USDA projects corn yields at a 17-year low; Minnesota has escaped the worst.
WASHINGTON - A withering national drought will likely push corn yields to a 17-year low, the government said Friday in a report that amplifies the likelihood of higher prices for livestock farmers, food manufacturers and ultimately consumers.
The projections from the U.S. Department of Agriculture pushed corn futures to a new record of $8.49 per bushel moments after the announcement, though they retreated and closed down for the day.
The government's survey of more than 25,000 farmers over the past month also led to a forecast that soybean yields will drop, as will production of eggs, milk and pork.
"This drought is the real deal," said Ed Usset, a grain marketing specialist at the University of Minnesota's Center for Farm Financial Management.
Relative to expectations, this year in agricultural production "is shaping up as one of the five worst years in the last 100," Usset said. "Don't be shocked if you see high meat and dairy prices in the 12 months ahead."
While Minnesota consumers and food manufacturers will pay more, the state's corn growers -- who benefited from heavy spring rains -- have escaped relatively unscathed. The USDA projected yields on the state's 8.25 million acres of corn at 155 bushels per acre, down just one bushel from 2011. With high corn prices, Minnesota farmers with good crops could have a golden harvest.
Other major crops in Minnesota also are faring well, particularly compared with the rest of the nation. The state's soybean yield is expected to be only a half-bushel less than last year. Nationally, soybean yields are expected to be down 5.4 bushels per acre, the lowest mark since 2003.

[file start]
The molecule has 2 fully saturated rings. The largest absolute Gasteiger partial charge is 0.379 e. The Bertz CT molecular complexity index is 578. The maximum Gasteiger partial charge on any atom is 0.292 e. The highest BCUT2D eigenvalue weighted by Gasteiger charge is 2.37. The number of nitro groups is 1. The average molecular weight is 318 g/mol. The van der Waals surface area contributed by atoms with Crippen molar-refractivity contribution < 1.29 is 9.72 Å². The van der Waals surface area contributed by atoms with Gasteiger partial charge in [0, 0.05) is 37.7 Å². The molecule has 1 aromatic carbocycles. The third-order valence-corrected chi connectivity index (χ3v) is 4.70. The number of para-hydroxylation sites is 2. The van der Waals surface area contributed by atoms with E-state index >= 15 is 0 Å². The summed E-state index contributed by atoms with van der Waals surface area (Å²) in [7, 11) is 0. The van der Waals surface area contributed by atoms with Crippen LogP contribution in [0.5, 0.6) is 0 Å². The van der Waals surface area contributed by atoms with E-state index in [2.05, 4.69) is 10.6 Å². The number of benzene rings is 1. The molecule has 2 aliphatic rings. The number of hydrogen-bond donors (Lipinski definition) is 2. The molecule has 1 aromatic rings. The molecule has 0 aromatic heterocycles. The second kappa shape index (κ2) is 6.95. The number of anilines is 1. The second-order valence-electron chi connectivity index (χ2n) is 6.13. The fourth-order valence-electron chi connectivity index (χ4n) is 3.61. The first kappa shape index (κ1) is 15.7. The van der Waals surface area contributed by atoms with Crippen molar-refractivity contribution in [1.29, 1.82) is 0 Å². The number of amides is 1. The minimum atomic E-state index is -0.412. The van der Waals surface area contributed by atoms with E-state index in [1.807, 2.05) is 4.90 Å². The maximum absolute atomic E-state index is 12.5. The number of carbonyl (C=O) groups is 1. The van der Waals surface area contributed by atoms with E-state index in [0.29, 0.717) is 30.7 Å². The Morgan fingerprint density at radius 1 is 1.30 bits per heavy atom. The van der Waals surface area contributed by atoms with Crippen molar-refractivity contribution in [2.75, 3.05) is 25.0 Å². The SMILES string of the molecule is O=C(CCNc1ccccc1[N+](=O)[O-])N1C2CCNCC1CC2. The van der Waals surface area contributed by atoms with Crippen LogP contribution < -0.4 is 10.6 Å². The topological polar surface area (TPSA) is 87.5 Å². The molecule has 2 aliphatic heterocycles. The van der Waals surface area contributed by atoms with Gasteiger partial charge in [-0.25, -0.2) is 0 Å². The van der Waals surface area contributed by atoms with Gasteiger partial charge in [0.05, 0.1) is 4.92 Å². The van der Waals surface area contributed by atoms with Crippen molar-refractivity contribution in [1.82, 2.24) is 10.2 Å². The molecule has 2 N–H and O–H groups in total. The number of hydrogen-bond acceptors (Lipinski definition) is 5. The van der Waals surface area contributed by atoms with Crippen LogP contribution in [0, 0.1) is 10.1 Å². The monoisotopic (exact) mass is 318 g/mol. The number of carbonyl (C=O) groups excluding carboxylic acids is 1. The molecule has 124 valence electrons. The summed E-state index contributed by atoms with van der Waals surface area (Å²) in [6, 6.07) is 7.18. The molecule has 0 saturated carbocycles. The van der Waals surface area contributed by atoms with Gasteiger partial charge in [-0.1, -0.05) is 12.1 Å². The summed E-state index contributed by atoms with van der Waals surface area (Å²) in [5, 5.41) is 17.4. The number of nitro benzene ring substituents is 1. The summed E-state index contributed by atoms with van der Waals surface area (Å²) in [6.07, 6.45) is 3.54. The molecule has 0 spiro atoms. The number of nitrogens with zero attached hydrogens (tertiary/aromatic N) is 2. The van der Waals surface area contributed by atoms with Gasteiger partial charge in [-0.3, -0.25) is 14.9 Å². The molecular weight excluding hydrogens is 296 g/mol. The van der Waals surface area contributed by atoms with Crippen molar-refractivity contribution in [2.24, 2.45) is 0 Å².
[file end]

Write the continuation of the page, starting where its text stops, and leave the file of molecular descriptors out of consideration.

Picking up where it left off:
Spring wheat yields are forecast at 7 bushels more per acre than last year -- a 15 percent increase. And sugar beet production is expected to be 27 tons per acre, a 42 percent hike over last year. If that forecast is realized, it would be a new record-high Minnesota beet yield.
Heavy spring rains in Minnesota have helped, said Mark Seeley, a climatologist with the U Extension Service.
In other Midwestern states, the weather was not as forgiving. The USDA projected Illinois and Indiana will have corn yields more than 40 bushels an acre below 2011. Iowa and South Dakota are expected to be down more than 30 bushels.
No formula can precisely translate those supply shifts into increased costs. But with corn already selling at an all-time high, there is no question which way things are heading.
"It's scary when you see the numbers out today," said Terry Roggensack, an analyst at the Hightower Report in Chicago. "Unless there is normal weather and rain from here on out, I can easily see prices for corn and soybeans" rising another 20 to 25 percent.
The overall economic effect in the United States will most likely be muted, however, because U.S. households generally spend only about one-sixth of their budgets on food and often elect to buy cheaper products rather than pay higher prices. On Friday, Capital Economics estimated that the rising food prices might knock 0.1 percent off of the annual pace of economic growth.
Severe weather has also hurt agriculture production in other major export countries, including Brazil, Russia, Australia and India. That means higher prices for commodities including sugar, soybeans, corn and wheat, as well as the products produced from them. The United States grows about 40 percent of the world's corn and soybeans as well as 20 percent of the wheat.
On Thursday, the U.N. Food and Agriculture Organization said global food prices had jumped 6 percent in July, with the price of corn up 23 percent. It said that countries that rely on imports of corn and soybeans -- including China and Mexico -- would be the areas worst hit by the price increases.
The U.S. and international reports have raised concerns about falling food supplies in developing countries.
"The United States is the world's largest exporter of corn, soybeans and wheat, and likely price spikes will ripple through markets globally, with devastating consequences for those already struggling to get enough food to eat," said Eric Munoz, a senior policy analyst with Oxfam, an international aid organization.